Northport’s four nursing homes were found to be short approximately 6.3 full-time employees in 2016 needed to meet VA’s recommended number of nursing hours spent with patients per day. By 2017, the facility’s staffing shortage had more than doubled, with 15.3 additional full-time employees needed. Northport VAMC’s nursing homes were only staffed at 60 to 80 percent of recommended levels over the two years, according to federal investigators.
Northport VAMC’s leadership attempted to tackle the short staffing issue by using “floating” shifts and overtime — sometimes mandatory, according to the federal report. Floating shifts meant staff from other areas of the VAMC were brought in to assist with patients in the nursing homes.
In 2016, Northport VAMC’s nursing home employees put in a total of 19,991 hours of overtime. It nearly doubled by the end of 2017 as only 107.9 of the facility’s authorized 128 full-time positions were filled, according to Spellman, causing the facility’s overtime costs to skyrocket to nearly $1.5 million.
“Nurse managers had no mechanism to alert them if one of their unit nursing personnel worked excessive OT,” the report reads.
Federal investigators found part of the nursing homes’ staffing issues were due to an inability to hire and retain the members of its nursing staff. Northport VAMC got approval to hire 10 additional registered nurses and 10 nurse assistants as intermittent staff in November 2016, though the team wasn’t assembled until August 2017.
Often the process of hiring new nursing staff was delayed. In one instance, Northport’s leadership said two applicants interviewed and hired in January 2017 were told they would not start working until July.
“This delay in hiring often resulted in the loss of selected applicants who took other jobs,” the report reads.
The leadership of Northport VAMC said the high cost of living on Long Island has also made finding and maintaining a full-time staff difficult.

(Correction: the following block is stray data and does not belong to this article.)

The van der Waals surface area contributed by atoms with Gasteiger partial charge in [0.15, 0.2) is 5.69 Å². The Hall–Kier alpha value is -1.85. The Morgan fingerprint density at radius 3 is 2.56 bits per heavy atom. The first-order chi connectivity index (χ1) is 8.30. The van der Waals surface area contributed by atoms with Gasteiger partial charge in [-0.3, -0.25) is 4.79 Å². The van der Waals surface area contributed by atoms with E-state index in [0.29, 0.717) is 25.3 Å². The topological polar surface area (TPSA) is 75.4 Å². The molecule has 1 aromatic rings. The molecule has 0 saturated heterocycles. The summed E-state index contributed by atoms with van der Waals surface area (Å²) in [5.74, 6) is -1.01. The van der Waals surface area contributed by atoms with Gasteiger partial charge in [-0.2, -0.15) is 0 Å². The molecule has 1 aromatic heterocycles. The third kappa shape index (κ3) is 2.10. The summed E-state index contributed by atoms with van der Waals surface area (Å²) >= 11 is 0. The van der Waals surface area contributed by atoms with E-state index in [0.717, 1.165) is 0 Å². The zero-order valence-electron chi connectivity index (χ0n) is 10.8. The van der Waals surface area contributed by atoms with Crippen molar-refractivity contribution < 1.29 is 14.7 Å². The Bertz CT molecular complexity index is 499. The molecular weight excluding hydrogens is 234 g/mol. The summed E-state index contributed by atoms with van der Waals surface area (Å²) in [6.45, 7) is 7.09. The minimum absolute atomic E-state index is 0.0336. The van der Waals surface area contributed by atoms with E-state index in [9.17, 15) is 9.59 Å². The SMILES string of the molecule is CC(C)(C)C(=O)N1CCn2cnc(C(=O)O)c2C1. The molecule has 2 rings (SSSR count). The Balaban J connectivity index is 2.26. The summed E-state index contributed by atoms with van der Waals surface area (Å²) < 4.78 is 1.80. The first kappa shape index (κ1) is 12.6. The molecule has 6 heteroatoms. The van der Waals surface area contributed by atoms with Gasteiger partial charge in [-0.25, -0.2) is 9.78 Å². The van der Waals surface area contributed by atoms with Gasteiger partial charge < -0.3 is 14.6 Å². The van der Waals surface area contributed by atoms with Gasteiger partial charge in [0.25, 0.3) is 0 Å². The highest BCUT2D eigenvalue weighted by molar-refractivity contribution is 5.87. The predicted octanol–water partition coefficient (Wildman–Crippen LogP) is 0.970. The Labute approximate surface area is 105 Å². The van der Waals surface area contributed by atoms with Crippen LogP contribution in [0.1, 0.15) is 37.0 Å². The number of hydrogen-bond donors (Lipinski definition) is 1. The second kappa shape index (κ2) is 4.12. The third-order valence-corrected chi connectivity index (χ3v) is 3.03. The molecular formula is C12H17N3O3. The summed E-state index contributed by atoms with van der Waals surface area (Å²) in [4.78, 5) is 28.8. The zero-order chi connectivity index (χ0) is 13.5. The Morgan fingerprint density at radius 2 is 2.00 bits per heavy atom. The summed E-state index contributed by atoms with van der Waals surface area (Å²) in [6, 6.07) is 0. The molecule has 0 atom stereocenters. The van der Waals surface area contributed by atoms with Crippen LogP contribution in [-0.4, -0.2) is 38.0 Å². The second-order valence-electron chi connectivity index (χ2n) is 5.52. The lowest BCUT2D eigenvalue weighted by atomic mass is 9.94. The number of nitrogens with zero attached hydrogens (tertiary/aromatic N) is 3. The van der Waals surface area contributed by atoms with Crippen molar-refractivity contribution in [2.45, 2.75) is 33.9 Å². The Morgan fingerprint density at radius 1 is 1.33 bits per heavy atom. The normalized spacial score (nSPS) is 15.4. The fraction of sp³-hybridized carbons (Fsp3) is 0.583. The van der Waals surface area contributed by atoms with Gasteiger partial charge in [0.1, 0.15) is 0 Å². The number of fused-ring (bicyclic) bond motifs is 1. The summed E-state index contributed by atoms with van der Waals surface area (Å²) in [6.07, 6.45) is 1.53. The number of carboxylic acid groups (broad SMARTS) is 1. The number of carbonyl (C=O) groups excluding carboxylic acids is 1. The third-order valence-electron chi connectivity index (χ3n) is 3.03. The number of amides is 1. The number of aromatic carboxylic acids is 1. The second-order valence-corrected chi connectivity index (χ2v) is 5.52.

“Not only does this affect our ability to retain talent, but to recruit it as well,” spokesman Spellman said.
Steps to improvement
The federal investigators made three recommendations to Northport VAMC in order to ensure it has adequate nursing care for its patients and improve quality of care for residents.
First, that the VAMC’s acting director, Dr. Cathy Cruise, completes a review of the nursing homes to ensure staffing levels align with the needs of its current residents. More staff should be recruited and hired to fill the current vacancies “until optimal staffing is attained,” reads the report.
Spellman said leadership of Northport VAMC, including Cruise, have already started taking action, implementing changes to improve the quality of care and working conditions.
A registered nurse clinical coordination position has been added in order to streamline nursing staff’s efficiency, according to Spellman. At the beginning of 2018, the facility was given approval to hire 2.6 more full-time employees and another 10 staff members were recently approved to bring the total nursing staff to the equivalent 140.6 positions.
“A staffing methodology is in the process of being completed, with additional staff expected,” Spellman said.
The Northport VA has received approval to directly hire its nursing staff and is giving new employees immediate start dates, according to him. It also had plans to expand its nursing floating pool, and to cross train other VAMC nurses in long-term care to continue to grow the available number of staff who can provide residents with care.
Third, Northport’s leadership was also told to improve its management of staff’s overtime hours and make sure of future responsible use of financial resources, citing the $1.5 million in 2017 overtime.
“Federal employees are expected to be good stewards of government funds,” the report reads. “The OIG found a lack of accountability for managing OT expenditures.”
Spellman said the nursing homes staff had a total weekly average of 437.3 hours of overtime for the 2018 fiscal year, which ended Sept. 30. This indicates a significant drop from last year, where the total weekly average of overtime exceeded 750 hours.
“All of this is to say that, while the OIG has helped Northport identify areas in which we can improve, we have implemented measures to make those improvements — and we are already seeing results,” Spellman said.